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Autopilot

Distinguished Member
The new rules largely affect commercial flight, not private flights.. Under the new rules legacy drones won't be able to fly over uninvolved people nor within 150m of built up areas but you're not allowed to do that under the current drone code either.

This is a good read:


The doom mongering about the new rules is out of hand.
What doom mongering? It’s not doom mongering about the new rules.

If you read what I wrote you would see that I have no issue with the new rules, as I said about they are an improvement and quite good.

The point is about the drone itself and that the MA2 hasn’t been certified so will be hampered in 2022, as it’s classed as legacy from the moment it’s released. The likelihood is that they will release an updated model, or by then an MA3. Many other drones are being certified as C1 and C2.

If people want to spend a grand on a device now, and fly within those restriction, cool. But I would much rather wait a little longer and get a C1 or C2 drone.
 
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nheather

Distinguished Member
I’m still not clear what changes under EASA, much of that is because I only fly traditional RC at flying clubs anyway, and as far as I can see FOR ME, the CAA didn’t really change anything (other than having to take the idiot test every two years, stick labels on my aircraft and pay the government to run their silly IT system) and I don’t think EASA changes anything.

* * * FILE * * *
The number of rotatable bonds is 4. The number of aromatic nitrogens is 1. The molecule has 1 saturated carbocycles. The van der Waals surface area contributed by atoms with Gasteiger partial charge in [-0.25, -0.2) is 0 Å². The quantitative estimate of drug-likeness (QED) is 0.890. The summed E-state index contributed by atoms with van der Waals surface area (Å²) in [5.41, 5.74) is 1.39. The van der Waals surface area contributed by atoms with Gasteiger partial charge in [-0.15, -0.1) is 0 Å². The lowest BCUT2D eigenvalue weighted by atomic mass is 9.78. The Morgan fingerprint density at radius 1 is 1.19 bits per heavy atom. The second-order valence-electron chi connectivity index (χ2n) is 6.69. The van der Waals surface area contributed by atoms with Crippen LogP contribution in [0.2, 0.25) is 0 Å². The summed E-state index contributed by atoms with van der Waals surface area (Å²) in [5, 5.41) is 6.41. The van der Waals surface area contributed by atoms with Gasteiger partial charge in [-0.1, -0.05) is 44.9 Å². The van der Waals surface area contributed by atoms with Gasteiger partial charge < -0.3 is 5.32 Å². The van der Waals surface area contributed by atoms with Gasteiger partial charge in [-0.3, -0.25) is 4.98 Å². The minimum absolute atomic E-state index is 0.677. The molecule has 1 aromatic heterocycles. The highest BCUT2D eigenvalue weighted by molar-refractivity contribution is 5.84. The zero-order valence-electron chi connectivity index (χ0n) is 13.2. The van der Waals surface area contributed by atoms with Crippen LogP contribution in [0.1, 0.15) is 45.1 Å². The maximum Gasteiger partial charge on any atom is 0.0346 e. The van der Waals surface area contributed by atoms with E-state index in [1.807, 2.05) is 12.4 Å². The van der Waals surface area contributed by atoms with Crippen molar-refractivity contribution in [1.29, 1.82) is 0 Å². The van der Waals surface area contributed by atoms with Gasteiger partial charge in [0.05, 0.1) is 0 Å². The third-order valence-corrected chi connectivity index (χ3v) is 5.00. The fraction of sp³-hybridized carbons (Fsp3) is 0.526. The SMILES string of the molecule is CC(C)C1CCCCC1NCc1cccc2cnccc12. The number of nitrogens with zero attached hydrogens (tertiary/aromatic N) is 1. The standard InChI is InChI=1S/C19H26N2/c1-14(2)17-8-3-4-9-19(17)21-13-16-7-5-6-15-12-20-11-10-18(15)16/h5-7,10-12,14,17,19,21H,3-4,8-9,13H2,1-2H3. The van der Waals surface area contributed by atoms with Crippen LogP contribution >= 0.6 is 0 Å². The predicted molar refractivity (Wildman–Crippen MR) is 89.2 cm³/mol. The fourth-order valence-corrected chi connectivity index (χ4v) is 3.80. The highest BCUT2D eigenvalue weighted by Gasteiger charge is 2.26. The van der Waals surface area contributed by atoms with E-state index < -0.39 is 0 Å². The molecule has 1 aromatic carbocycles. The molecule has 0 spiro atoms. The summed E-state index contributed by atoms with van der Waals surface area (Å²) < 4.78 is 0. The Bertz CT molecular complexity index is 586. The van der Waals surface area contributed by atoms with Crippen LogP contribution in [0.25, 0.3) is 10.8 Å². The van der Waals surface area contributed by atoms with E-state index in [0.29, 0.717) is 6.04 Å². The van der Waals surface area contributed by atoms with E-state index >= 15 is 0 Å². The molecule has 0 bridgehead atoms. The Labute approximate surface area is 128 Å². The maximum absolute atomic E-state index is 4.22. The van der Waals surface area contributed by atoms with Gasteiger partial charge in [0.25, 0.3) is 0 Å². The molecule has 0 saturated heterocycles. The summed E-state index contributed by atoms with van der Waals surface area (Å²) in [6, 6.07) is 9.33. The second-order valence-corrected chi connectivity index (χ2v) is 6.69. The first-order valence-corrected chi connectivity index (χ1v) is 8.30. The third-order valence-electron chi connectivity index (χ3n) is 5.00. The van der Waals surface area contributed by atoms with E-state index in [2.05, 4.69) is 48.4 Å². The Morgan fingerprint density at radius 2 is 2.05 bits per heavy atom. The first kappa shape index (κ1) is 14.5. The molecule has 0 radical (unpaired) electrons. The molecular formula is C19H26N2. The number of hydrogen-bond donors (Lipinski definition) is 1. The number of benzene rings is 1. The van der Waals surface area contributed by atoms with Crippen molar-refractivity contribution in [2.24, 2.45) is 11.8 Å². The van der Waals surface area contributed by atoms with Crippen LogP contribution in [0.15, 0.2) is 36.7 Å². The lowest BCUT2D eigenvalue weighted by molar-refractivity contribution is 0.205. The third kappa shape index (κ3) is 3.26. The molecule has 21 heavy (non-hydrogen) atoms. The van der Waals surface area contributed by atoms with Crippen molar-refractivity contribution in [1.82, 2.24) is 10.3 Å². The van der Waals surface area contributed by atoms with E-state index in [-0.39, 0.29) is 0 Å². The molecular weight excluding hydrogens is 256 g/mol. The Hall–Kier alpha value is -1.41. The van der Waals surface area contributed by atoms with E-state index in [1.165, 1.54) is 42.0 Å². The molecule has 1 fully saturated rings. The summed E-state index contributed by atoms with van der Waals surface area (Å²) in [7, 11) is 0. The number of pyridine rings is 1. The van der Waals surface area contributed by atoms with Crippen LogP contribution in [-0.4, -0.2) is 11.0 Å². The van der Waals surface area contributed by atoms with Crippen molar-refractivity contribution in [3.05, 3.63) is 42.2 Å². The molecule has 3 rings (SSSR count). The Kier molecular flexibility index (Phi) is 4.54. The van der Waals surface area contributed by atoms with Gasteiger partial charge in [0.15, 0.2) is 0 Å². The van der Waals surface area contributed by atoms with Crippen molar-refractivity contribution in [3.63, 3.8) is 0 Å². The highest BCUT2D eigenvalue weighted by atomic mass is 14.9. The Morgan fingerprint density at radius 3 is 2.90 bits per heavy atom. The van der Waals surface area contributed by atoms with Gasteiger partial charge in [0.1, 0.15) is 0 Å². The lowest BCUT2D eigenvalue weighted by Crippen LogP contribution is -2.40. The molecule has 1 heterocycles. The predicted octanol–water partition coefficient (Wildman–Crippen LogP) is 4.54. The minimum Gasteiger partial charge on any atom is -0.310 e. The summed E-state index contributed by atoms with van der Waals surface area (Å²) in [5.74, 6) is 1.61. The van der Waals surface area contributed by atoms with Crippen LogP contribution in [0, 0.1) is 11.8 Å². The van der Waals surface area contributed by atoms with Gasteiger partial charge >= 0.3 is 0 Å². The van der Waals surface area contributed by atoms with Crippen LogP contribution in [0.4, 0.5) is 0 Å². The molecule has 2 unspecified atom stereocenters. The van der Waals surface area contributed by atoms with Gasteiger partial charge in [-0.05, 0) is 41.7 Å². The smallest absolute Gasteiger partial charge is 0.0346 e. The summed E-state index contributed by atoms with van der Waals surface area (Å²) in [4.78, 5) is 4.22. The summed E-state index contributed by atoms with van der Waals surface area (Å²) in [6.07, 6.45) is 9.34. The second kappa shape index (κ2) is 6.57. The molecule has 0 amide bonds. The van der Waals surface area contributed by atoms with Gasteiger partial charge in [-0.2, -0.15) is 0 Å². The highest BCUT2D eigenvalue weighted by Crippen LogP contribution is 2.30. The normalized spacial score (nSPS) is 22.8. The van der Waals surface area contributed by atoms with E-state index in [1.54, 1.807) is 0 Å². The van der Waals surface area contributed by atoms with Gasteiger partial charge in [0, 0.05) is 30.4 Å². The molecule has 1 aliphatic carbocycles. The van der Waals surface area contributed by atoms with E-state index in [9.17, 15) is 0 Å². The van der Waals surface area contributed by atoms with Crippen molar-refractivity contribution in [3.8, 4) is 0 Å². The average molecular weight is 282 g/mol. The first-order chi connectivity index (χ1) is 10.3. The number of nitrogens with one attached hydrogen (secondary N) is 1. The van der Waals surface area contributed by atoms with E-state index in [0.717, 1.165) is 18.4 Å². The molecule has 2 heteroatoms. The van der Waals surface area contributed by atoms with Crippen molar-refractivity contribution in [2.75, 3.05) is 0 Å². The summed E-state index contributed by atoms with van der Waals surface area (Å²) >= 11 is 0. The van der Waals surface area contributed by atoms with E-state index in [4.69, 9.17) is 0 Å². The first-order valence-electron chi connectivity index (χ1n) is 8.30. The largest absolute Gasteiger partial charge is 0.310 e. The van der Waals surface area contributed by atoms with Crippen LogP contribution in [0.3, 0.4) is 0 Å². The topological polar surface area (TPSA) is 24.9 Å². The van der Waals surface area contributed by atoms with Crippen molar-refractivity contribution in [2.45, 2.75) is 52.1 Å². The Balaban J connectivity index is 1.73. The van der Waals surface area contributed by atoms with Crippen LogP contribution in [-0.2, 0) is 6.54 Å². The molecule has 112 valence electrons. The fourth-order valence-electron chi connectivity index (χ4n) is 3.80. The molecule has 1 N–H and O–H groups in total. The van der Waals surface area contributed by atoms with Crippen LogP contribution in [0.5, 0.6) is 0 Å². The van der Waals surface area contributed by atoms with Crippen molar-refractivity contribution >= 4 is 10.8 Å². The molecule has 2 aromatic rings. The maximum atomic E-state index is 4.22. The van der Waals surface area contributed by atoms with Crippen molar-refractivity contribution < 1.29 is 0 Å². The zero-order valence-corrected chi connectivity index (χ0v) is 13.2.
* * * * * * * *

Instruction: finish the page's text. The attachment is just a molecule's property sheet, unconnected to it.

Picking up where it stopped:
My current understanding is that drones (over 250g) have to follow the same rules as my traditional RC.

When EASA comes into force, nothing will change for traditional RC, but are you saying that it will relax the rules for enthusiasts flying certified drones - not talking about commercial operation, just little Johnny who has bought a certified drone from Currys.

Cheers,

Nigel
 

Autopilot

Distinguished Member
Don’t know how RC stuff falls into it all, but basically with drones the current situation with is basically that you have commercial and non-commercial flying. They are doing away with that in favour of a system of categories of drones and activities (anyone can do commercial stuff, its just about drone types and safety now). The category for Legacy (uncertified) drones restricts you to more or less the same flying as current rules, but with a few more restrictions. If drones are certified for other categories, they can be flown much closer to people and buildings.
 
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paulyoung666

Distinguished Member
well , this certainly got some wind behind it quickly , FWIW , it was the flymore pack I got , as for the rules . ask 10 people and you will get 10 different interpretations , I've given up trying to work them out , I've registered for the £9 test , whether I go further than that , I don't know ......